by Mitch Kokai
Senior Political Analyst, John Locke Foundation
Jed Graham at Investor’s Business Daily explores the results of recent increases in government-mandated minimum wages across the country. The Heritage Foundation’s “Insider Online” highlights the results.
Hiring at restaurants, hotels and other leisure and hospitality sector venues slowed markedly last year in metro areas that saw big minimum-wage hikes, new Labor Department data show. Wherever cities implemented big minimum-wage hikes to $10 an hour or more last year, the latest data through December show that job creation downshifted to the slowest pace in at least five years. Liberals fighting for a dramatic increase in the minimum wage have insisted that there would be a negligible impact on job creation. Though the data are preliminary and overly broad, Washington D.C., Oakland, Los Angeles, San Francisco, Seattle and Chicago seem to be finding out that the reality isn’t so benign.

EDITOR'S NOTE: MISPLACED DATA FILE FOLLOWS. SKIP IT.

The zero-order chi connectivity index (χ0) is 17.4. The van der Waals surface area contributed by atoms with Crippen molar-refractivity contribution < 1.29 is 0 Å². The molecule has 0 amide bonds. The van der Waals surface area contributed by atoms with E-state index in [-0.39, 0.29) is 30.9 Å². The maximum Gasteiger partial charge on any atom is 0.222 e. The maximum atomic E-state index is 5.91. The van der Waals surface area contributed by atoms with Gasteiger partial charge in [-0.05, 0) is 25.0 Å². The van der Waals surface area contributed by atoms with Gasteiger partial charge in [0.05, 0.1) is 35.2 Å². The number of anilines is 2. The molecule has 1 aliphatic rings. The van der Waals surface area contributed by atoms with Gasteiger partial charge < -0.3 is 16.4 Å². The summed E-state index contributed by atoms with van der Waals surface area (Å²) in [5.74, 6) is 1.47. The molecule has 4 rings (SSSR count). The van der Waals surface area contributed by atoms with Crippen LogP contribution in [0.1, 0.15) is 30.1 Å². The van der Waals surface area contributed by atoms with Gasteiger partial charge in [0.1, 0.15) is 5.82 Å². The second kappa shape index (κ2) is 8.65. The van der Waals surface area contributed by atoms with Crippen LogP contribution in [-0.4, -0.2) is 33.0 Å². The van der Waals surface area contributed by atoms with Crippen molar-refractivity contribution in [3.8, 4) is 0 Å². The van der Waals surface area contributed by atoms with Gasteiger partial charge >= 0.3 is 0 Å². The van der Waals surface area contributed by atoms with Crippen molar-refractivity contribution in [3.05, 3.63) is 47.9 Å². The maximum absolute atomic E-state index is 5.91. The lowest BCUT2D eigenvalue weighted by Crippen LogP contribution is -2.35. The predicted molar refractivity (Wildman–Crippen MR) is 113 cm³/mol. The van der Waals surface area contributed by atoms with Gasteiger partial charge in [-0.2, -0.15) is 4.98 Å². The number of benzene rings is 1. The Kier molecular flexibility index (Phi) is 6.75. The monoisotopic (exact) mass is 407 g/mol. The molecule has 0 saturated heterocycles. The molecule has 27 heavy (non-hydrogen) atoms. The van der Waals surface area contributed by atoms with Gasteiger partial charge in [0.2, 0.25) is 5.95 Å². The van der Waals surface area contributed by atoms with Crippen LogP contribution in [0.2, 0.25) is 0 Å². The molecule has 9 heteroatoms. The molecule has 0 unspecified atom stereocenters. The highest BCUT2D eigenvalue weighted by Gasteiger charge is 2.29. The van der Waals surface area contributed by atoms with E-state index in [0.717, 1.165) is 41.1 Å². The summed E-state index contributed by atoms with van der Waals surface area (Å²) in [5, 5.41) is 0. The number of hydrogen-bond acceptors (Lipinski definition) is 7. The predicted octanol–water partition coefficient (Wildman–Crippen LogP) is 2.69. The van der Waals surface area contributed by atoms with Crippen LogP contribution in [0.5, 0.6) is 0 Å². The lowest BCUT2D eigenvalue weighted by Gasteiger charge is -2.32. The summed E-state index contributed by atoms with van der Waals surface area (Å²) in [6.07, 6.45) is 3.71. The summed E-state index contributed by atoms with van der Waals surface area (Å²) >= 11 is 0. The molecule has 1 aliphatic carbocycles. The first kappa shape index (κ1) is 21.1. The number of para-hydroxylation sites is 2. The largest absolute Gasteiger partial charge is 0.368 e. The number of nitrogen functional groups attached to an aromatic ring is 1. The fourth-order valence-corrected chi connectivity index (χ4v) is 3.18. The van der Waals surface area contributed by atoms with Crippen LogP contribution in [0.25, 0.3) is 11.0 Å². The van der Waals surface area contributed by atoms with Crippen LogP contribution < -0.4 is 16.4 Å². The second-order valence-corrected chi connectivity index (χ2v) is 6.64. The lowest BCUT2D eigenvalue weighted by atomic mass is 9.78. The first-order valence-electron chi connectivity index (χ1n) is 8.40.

The data from D.C. are the most reliable because they are confined to the city limits. The latest data show that job gains ground to a halt in the nation’s capital in 2015, with average monthly leisure and hospitality sector employment in the fourth quarter virtually unchanged from a year earlier. That was a sharp drop from the 3% annual job gains in 2014, meaning restaurants, hotels and other employers went from adding 2,000 jobs to adding zero. That’s no small thing in a city with a 6.6% jobless rate. The timing coincides with the $1 minimum-wage hike to $10.50 an hour last July. That jump followed a boost from $8.25 to $9.50 an hour that took effect in mid-2014. Another jump to $11.50 is set for this July. The Windy City’s $1.75-an-hour minimum-wage hike to $10 an hour took effect in July. Annual employment gains averaged just 1.1% from October through December, less than half the pace seen in 2014. Leisure and hospitality sector job growth in the Bay Area slumped to a five-year low after San Francisco and Oakland adopted what was, at the time, the highest citywide minimum wage in the country of $12.25 an hour last spring. Employment gains slowed to just 2.5% from a year ago in fourth quarter, down from 4.7% a year earlier.